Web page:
The pledged schools maintained breakeven to positive operating margins over the past few years, even in years with state per-pupil aid reductions. Per-pupil aid is the dominant funding source for the schools, as is typical in California and with charter schools in general. Modest state per-pupil funding increases began in fiscal 2013, and continued in 2014 (about 3%-5% depending on the school) and 2015 (about 12%), and management estimates an 8% increase for fiscal 2016. Fitch views the improved per-pupil funding environment, combined with solid demand and stable enrollment, as supporting positive operating performance.
HTHMA generated a break-even or modestly positive margin in each of the past five fiscal years. The fiscal 2014 results were at breakeven (negative $9,000, or a margin of negative 0.2%). Management reported this slimmer result (margins have been closer to 2%-4% in recent years) was due to a one-time purchase of computer equipment; margins for fiscal 2015 are projected to be positive and closer to recent norms. Coverage in fiscal 2014 of $620,000 annual debt service (equivalent to MADS and the annual HTHL lease obligation) remains positive; fiscal 2014 coverage was 2.1x. TMADS debt burden remains high at 17.0% in fiscal 2014.
HTHCV receives a subsidy from other HTHL schools (the various Point Loma facilities) to meet its annual Transactional Maximum Annual Debt Service (TMADS) obligation of $1.2 million. With that subsidy operations are consistently close to break-even, and debt service coverage is modestly positive (1.1x in fiscal 2014). In fiscals 2013 and 2014, the subsidy was lowered to $450,000 from the pledged $600,000 due to stronger operations at HTHCV; management projects that the subsidy may be $400,000 in fiscal 2016. The Point Loma facilities have ample capacity to continue the subsidy. Fitch views the moderating level of subsidization favorably.
SLIM BALANCE SHEETS
The balance sheet cushions at each of the schools remain extremely light relative to the rating category. Liquidity remains a significant credit concern, as is the case for many other Fitch-rated charter schools. For HTHCV, available funds (AF; unrestricted cash and investments) on June 30, 2014 was an improved but still slim $858,000, equal to 15.5% of expenses and 4.7% of debt. For HTHMA, AF improved to $372,000, still a slim 10.2% of expenses and 8.5% of debt. HTH management reports that liquidity is managed on a pooled basis at the HTHL and Affiliates level.
At June 30, 2014, AF for HTH Learning and Affiliates was approximately $12.5 million, up from $8.7 million the prior year. This value in fiscal 2014 excludes a $22 million capital gift, and a $7.0 gift recorded as net assets released from restrictions. AF in fiscal 2014 was equal to 28% of expenses and 13.9% of proforma debt ($90.4 million, including the $22.9 million series 2008A and B bonds). Fitch included an $8.0 million bank line in the proforma debt calculation. While HTHL and Affiliate's balance sheet is stronger than that of the pledged schools, not all is pledged or available for series 2008A or 2008B debt service.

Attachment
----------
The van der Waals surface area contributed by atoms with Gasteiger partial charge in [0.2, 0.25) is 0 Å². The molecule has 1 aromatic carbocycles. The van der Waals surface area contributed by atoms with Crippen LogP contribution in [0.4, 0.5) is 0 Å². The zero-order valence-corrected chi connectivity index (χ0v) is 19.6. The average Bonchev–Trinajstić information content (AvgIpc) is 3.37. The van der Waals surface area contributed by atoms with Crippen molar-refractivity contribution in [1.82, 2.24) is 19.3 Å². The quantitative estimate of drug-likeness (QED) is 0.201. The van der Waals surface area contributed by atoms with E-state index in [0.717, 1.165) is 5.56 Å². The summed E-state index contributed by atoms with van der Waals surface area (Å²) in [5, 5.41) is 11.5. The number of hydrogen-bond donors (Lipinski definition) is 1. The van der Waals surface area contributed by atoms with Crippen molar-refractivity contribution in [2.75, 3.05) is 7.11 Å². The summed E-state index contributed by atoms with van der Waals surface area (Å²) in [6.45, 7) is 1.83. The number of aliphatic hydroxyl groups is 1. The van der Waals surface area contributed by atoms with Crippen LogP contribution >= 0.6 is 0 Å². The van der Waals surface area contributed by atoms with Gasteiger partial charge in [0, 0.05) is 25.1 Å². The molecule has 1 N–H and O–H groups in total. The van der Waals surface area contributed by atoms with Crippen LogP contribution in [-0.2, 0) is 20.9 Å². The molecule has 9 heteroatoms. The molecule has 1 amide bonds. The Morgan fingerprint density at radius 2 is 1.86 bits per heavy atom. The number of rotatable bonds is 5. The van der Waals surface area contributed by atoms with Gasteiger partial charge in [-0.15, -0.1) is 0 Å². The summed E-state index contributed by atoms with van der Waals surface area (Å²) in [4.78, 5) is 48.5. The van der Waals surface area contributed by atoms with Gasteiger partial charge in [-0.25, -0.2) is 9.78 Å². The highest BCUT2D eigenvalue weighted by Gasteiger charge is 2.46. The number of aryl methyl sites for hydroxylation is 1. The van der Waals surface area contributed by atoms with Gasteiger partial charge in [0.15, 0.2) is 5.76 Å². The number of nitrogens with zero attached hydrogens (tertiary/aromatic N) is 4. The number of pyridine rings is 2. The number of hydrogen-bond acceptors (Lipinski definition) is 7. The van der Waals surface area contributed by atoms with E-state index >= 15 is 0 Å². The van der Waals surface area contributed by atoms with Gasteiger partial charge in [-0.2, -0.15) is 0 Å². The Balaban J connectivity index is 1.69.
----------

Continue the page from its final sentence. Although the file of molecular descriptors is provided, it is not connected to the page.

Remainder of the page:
STRONG STUDENT DEMAND
Strong student demand at the pledged schools supports operating performance. At HTHMA, enrollment for fall 2014 remained stable, with 400 students. The school is intentionally working to reduce enrollment closer to pre-recession/fiscal 2008 levels; it had increased enrollment slightly when state per-pupil funding was cut. At HTHCV, enrollment increased to 626 in fall 2014, even though the school was also trying to reduce it. Management reports that enrollment at HTHMA is consistent with budget, and enrollment at HTHCV is over budget. Both schools are routinely over-scribed with 2-3 times the applications for every available seat. As such, they use lotteries to select students.
MIXED DEBT BURDEN RATIOS
HTHMA's debt burden is consistently high but manageable at about 17% of operating revenues. Fitch bases this calculation on the $620,000 annual lease payment due to HTHL. Actual series 2008A bond debt service is less. In fiscal 2014, MADS was 7x net income available for debt service, a level more favorable than most Fitch-rated charter schools.
HTHCV's ratios are substantially weaker, reflecting the younger age of the school, higher debt leverage, and reliance on a pledged debt service subsidy from other HTH charter schools at the Point Loma campus. Transaction MADS represented 22% of fiscal 2014 operating revenues, consistent with the prior two years, which Fitch considers very high. Similarly, total debt represented a high 12.7x net available income.
Additional information is available at 'www.fitchratings.com'
Applicable Criteria and Related Research:
--'Charter School Rating Criteria' (Sept. 19, 2012);
--'Fitch Affirms HTH Learning's (California) Revs at 'BB+' and 'BB'(Feb. 26, 2014).
Applicable Criteria and Related Research:
Charter School Rating Criteria